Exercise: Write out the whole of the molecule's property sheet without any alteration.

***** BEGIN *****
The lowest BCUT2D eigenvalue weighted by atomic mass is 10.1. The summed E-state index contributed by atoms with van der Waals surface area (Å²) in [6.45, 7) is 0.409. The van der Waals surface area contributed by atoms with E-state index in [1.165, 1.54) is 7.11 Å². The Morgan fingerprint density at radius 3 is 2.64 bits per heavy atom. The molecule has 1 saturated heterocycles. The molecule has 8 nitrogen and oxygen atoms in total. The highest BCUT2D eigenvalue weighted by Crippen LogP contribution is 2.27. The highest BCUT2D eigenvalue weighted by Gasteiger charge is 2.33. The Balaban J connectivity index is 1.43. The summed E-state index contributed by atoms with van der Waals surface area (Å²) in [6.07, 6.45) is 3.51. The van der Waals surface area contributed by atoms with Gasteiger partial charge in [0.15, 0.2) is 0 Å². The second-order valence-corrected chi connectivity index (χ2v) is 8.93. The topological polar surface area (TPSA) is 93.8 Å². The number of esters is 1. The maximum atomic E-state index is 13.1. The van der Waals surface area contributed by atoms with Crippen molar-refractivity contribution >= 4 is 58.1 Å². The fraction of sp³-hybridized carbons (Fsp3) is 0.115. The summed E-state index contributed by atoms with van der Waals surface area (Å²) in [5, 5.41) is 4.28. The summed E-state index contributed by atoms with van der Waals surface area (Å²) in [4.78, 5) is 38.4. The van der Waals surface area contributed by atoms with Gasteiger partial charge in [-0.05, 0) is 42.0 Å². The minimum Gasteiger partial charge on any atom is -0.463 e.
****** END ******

The lowest BCUT2D eigenvalue weighted by atomic mass is 10.1. The summed E-state index contributed by atoms with van der Waals surface area (Å²) in [6.45, 7) is 0.409. The van der Waals surface area contributed by atoms with E-state index in [1.165, 1.54) is 7.11 Å². The Morgan fingerprint density at radius 3 is 2.64 bits per heavy atom. The molecule has 1 saturated heterocycles. The molecule has 8 nitrogen and oxygen atoms in total. The highest BCUT2D eigenvalue weighted by Crippen LogP contribution is 2.27. The highest BCUT2D eigenvalue weighted by Gasteiger charge is 2.33. The Balaban J connectivity index is 1.43. The summed E-state index contributed by atoms with van der Waals surface area (Å²) in [6.07, 6.45) is 3.51. The van der Waals surface area contributed by atoms with Gasteiger partial charge in [0.15, 0.2) is 0 Å². The second-order valence-corrected chi connectivity index (χ2v) is 8.93. The topological polar surface area (TPSA) is 93.8 Å². The number of esters is 1. The maximum atomic E-state index is 13.1. The van der Waals surface area contributed by atoms with Crippen molar-refractivity contribution >= 4 is 58.1 Å². The fraction of sp³-hybridized carbons (Fsp3) is 0.115. The summed E-state index contributed by atoms with van der Waals surface area (Å²) in [5, 5.41) is 4.28. The summed E-state index contributed by atoms with van der Waals surface area (Å²) in [4.78, 5) is 38.4. The van der Waals surface area contributed by atoms with Gasteiger partial charge in [-0.05, 0) is 42.0 Å². The minimum Gasteiger partial charge on any atom is -0.463 e.